We propose two possible hypotheses to explain the power law component of M33 X-8. The ?rst is the presence of collimated emission (mildly relativistic jets). The dimensions of the variable region appear to be compatible with the X-ray emitting region from jets in microquasars: e.g. for SS433 (jet speed 0.26c, time variability 1000 s), this region has dimension ? 1013 cm (Kotani et al. 2002). The radio spectral index is compatible with the values found in the hot spots of some Galactic microquasars, like 1E1740.7?2942 (Mirabel et al. 1992) or SS433 (Dubner et al. 1998). Although it is not possible to resolve the radio emission from the nucleus of M33, the steep spectral index is consistent with the synchrotron emission from charged particles accelerated in shocks generated by the propagation of a jet in a di?use region. But a cautionary note should be stressed, which is the great uncertainty in the determination of the counterpart of M33 X-8. The second hypothesis takes into account the presence of Compton-heated winds, like, for example, the Galactic black hole GRO J0422+32 (van Paradijs et al. 1994). This model was never proposed to explain the high luminosity of ULX. In this case, the hard X-ray emission represents the signature of a speci?c physical process, generally taken to be inverse-Compton scattering of photons of thermal origin on a population of hot electrons. The geometry of the region where this process occurs is rather di?cult to understand. The two-phase model by Haardt & Maraschi (1991) of a corona in hydrostatic equilibrium around the accretion disc is one of the standard solutions. In this case, thermal radiation emitted by the accretion disc enters the hot corona and is Comptonized into hard X-rays. Part of this radiation is then reprocessed by the accretion disc, and a small fraction is re?ected. The fact that the spectrum of M33 X-8 is well ?tted also by the unsaturated Comptonization model strengthens the importance of the corona for this source (cf. Table 2). We consider, as a reference, the model developed by Begelman et al. (1983). A nearly hydrostatic corona exists at a distance r from the centre of the accretion disc system if the Compton temperature TIC is less than the escape temperature. This occurs inside the radius RIC = (1.0 × 1010 /TIC8 )M/M⊙ , where RIC is in cm and TIC8 is the inverse-Compton temperature expressed in units of 108 K (Begelman et al. 1983). If r > RIC , Compton heating can cause a strong wind (see Begelman et al. 1983, Begelman & McKee 1983, Shields et al. 1986). In this case, a winddriven relaxation cycle is set up, causing oscillations in the interplay of the disc accretion rate and the wind ejection rate. In the standard disc model, these oscillations have a 4/3 ˙ 1/3 ˙ period P = (3400 s) · M 14/9 /(α7/9 TIC8 Ma17 ), where Ma17 17 ?1 is the disc accretion rate in units of 10 g s . In the hypothesis that M33 X–8 is accreting at about 60% the Eddington limit, from the above equation, it is possible to calculate TIC8 , which in turn gives us RIC . For the values of mass of the compact object M = (6 ? 12) M⊙ , we infer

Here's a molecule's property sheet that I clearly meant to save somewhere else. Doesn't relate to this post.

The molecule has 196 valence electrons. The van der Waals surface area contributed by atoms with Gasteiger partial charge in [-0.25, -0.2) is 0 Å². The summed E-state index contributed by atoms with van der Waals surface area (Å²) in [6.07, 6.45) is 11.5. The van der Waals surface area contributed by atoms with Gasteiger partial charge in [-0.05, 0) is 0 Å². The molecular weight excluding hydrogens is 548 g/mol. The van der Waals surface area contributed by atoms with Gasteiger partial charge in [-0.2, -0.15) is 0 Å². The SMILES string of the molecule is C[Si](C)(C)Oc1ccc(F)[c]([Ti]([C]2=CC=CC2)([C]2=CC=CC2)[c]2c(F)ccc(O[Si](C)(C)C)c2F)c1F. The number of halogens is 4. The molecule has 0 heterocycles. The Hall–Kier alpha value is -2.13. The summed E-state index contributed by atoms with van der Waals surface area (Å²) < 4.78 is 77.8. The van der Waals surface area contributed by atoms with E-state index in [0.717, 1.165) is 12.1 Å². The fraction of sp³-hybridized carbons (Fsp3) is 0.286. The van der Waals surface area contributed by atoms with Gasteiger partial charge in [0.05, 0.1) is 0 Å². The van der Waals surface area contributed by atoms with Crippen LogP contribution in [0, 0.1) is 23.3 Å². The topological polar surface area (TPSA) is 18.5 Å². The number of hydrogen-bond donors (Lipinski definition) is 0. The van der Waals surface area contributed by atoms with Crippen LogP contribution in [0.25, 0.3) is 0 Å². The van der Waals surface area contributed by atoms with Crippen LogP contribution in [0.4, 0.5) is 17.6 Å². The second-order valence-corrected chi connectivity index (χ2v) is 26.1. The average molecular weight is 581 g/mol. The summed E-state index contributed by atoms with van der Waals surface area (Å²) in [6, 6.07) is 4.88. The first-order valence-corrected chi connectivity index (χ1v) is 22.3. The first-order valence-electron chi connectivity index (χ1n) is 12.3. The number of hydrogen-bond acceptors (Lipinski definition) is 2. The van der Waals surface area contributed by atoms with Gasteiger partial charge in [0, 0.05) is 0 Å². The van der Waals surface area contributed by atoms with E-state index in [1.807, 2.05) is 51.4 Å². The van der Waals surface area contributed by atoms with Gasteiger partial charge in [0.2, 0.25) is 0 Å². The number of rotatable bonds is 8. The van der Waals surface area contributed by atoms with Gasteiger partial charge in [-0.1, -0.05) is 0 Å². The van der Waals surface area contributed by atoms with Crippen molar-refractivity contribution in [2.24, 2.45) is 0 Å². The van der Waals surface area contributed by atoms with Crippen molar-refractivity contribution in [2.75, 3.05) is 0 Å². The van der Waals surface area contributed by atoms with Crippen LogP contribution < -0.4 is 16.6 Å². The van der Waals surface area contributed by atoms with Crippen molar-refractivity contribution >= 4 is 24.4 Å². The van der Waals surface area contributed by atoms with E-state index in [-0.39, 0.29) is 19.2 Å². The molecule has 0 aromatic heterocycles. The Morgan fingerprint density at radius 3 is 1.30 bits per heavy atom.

L. Foschini et al.: XMM–Newton Observations of the Ultraluminous Nuclear X-ray Source in M33 NASA grants from the Space Telescope Science Institute (operated by AURA, Inc., under NASA contract NAS5-26555). LF wishes to thank Giorgio Palumbo, Paola Grandi, and Massimo Cappi for useful discussions. This publication has made use of public data obtained from the High Energy Astrophysics Science Archive Research Centre (HEASARC), provided by NASA Goddard Space Flight Centre.